In a bid to ensure that appropriate laboratory infrastructure and programmes are available to support HIV and AIDS surveillance, training activities and quality assurance nationally, the US government has provided $250,000 worth of equipment for the National Reference Laboratory (NRL).
In her statement at the handing over ceremony on Saturday at NRL, at Lakka, the laboratory’s local consultant Dr Isata Wurie explained that the project started in 2003 in order to support the HIV and AIDS prevention programme in Sierra Leone.
She averred that the US embassy under the ambassador at the time contributed to the effort of the HIV and AIDS health sector response team at the National AIDS Secretariat by providing technical support in the establishment of the NRL.
The technical support then, Dr Wurie continued, “was supported by the American embassy through the centre of disease control, through its project [in Ivory Coast] and the Association for Public Health Laboratory in the USA.”
She revealed that as their consultant in West Africa in medical laboratory, “I personally requested that Sierra Leone be included in [my list]”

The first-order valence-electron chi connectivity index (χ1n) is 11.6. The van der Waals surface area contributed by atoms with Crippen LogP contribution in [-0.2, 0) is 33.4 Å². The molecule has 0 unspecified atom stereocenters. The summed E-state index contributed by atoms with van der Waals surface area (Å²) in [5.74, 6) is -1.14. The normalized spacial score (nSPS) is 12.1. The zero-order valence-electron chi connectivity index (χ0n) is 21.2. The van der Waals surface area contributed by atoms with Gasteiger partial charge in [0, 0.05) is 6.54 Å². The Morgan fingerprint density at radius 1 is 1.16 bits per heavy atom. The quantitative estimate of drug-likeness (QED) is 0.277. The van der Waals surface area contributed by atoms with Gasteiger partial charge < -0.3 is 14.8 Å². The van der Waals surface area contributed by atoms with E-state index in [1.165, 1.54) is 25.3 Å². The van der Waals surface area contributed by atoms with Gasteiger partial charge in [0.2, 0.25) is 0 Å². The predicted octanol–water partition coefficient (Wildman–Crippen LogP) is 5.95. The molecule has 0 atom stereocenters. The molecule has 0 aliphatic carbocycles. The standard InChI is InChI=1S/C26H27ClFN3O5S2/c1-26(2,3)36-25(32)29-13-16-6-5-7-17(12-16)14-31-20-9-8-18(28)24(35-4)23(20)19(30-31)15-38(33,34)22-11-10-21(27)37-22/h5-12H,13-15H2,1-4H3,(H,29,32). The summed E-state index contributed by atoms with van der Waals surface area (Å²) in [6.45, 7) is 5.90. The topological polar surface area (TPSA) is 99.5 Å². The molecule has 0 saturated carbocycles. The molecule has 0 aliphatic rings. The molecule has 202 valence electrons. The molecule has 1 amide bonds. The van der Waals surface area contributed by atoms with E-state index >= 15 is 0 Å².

“This was approved… Sierra Leone is one of the laboratories that I worked with to upscale its NRL and also to upscale quality assurance.”
Dr Wurie also highlighted her terms of reference for the two focus areas identified and these she noted “are quality assurance testing and surveillance.”
The NRL manager, Sylvester S. Kamanda, accentuated that they were gratified for the equipment the US government had provided for the laboratory.
This would assist us, he said, “especially in the area of quality assurance and surveillance assessment.”
Mr Kamanda pointed out that the laboratory needs to be sustained. “We hope the donors would always come to our aid and continue to sustain our laboratory,” he said.
The director of NAS, Brima Kargbo, stated that “HIV testing is very vital in the fight against HIV and AIDS,” noting that before now testing was going on in the country in a very much uncoordinated manner.
Dr Kargbo stated that on June 15 parliament passed into law the HIV and AIDS Control Act of 2007.
“Very soon there are going to be accredited centres to be doing the HIV and AIDS testing”, he stated adding that this was a positive step to forestall testing errors.
In his statement, the chief medical officer, Dr Arthur Williams explained that the involvement of the US government to fight HIV and AIDS in Sierra Leone started with ambassador Peter Chaveas in 2003.
The medical director explained that a commission was setup which conducted a comprehensive assessment of the HIV and AIDS situation in the country, and to advice on the potential areas of US Government involvement.
He noted that one of the key recommendations from the assessment, “is to upgrade the national HIV Reference Laboratory so that it can fulfil its role and implement a National Quality Assurance System involving all public and private laboratories.”